If hemp had not been banned over 70 years ago to protect profits of Big Oil and its petrochemical synthetics empire, plus many other powerful industries such as timber, paper, and cotton; and competition from chemurgy in general had not been stifled by ruthless manipulations (chemurgy is a branch of applied chemistry focused on using agricultural raw materials for industry), the biosphere could be in far better health—that includes you and me.

A classic example of industrialist profit trumping all other considerations is the lead pollution of America with "Ethyl". Octane rating is the measure of a fuel’s resistance to ignition. Gasoline’s poor octane rating causes damaging engine "knock" from pre-ignition. Alcohol fuels have a naturally high octane rating, and it was proven in 1921 that a 30% alcohol-gasoline blend cleanly solved the octane problem even in higher compression engines. However, alcohol taking that big of a bite out of gasoline consumption was a cardinal sin to Rockefeller and Standard Oil. That same year it was discovered that tetraethyl lead also curbed engine knock. Standard Oil, DuPont and General Motors maneuvered to profit enormously from leaded gasoline. In 1923, leaded gasoline went on sale in selected markets, inciting protests from scientists that eventually led to suspension of sales pending a Surgeon General’s conference. Lead is a very poisonous neurotoxin that impairs learning, and can be fatal. Lead Industries Association was formed to counter "undesirable publicity", backroom deals involving tons of cash no doubt followed, and in 1928 the Surgeon General gave tetraethyl lead a green light. By 1930, 90% of all gasoline sold in America contained tetraethyl lead. In 1948 the US filed suit against DuPont to break up the "largest single concentration of power in the US", main target being DuPont’s $560 million investment in General Motors. In 1952 the Justice Department antitrust suit against DuPont focused on anti-competitive association between DuPont, General Motors, Standard Oil, and the Ethyl Gasoline Corporation. Guess who came out on top...?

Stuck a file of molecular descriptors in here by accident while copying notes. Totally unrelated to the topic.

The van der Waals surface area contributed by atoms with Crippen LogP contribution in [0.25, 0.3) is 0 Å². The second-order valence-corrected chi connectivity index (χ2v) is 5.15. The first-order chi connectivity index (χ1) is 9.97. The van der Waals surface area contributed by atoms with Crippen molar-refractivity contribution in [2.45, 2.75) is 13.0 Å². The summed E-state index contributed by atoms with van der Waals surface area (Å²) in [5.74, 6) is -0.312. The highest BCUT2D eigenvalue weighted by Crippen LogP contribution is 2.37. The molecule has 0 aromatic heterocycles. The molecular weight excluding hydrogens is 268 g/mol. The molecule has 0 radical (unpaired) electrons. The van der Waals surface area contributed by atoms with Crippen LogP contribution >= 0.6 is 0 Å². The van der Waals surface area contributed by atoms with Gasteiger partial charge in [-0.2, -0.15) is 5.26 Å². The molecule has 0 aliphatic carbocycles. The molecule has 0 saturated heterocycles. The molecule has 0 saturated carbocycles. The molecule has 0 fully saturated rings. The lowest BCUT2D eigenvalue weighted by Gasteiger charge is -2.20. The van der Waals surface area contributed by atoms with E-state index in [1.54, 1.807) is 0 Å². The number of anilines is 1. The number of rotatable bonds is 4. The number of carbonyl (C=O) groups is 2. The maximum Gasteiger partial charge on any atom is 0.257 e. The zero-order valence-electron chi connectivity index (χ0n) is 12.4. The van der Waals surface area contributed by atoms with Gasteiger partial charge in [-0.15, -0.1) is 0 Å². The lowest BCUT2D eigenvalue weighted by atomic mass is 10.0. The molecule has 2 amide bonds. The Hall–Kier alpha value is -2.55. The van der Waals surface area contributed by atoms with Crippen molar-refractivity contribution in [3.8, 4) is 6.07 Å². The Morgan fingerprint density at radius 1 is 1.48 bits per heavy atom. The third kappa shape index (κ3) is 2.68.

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By 1980 the National Academy of Sciences called leaded gasoline the greatest single source of atmospheric lead pollution. 1986 the primary phase out of leaded gasoline in America was complete. A 1994 study showed that American blood-lead levels dropped by 78% from 1978 to 1991. So Americans themselves were not running so much on "Ethyl"—were not so impaired mentally and physically by lead in their blood, but the damage done will take a long time to heal.... For a comprehensive time line of the For-Big-Profit! lead poisoning of America and Americans via gasoline, please see: Many thanks to Jamie Lincoln Kitman.

The next profit genie to help keep clean alcohol fuels from getting a serious toehold: Methyl Tertiary Butyl Ether (MTBE). While MTBE has been phased out after causing massive groundwater pollution, its harm, too, will last a long time.

Now there are federal mandates regarding blending of ethanol into gasoline. The ethanol is supplied by the outrageous stratagem of corn ethanol (please see The Great Ethanol Corndoggle ) They finally figured out how to allow ethanol into gasoline without changing any cards in the stacked deck of profit, just some minor reshuffling—and at the same time they have polluted the concept of biofuels with the contrived food-versus-fuel controversy. Could this happen in a nation of thoughtful, informed citizens? The chances seem no better than such a nation allowing the ultimate natural resource of hemp to be banned for over 70 years. So what is the current status of Ron Paul’s "Industrial Hemp Farming Act of 2007"? Comatose in the Subcommittee on Crime, Terrorism, and Homeland Security for 18 months now. As for "What People Think", the voting sits at 65% For, 35% Against—another example of our thoughtfulness deficit; could it be that 8 decades of lead poisoning has contributed greatly to this deficit? The dumbing down of Americans might be the most successful federal program of all time, and "Ethyl" surely contributed.

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Rand Clifford lives in Spokane, Washington. His novels and earlier essays can be found at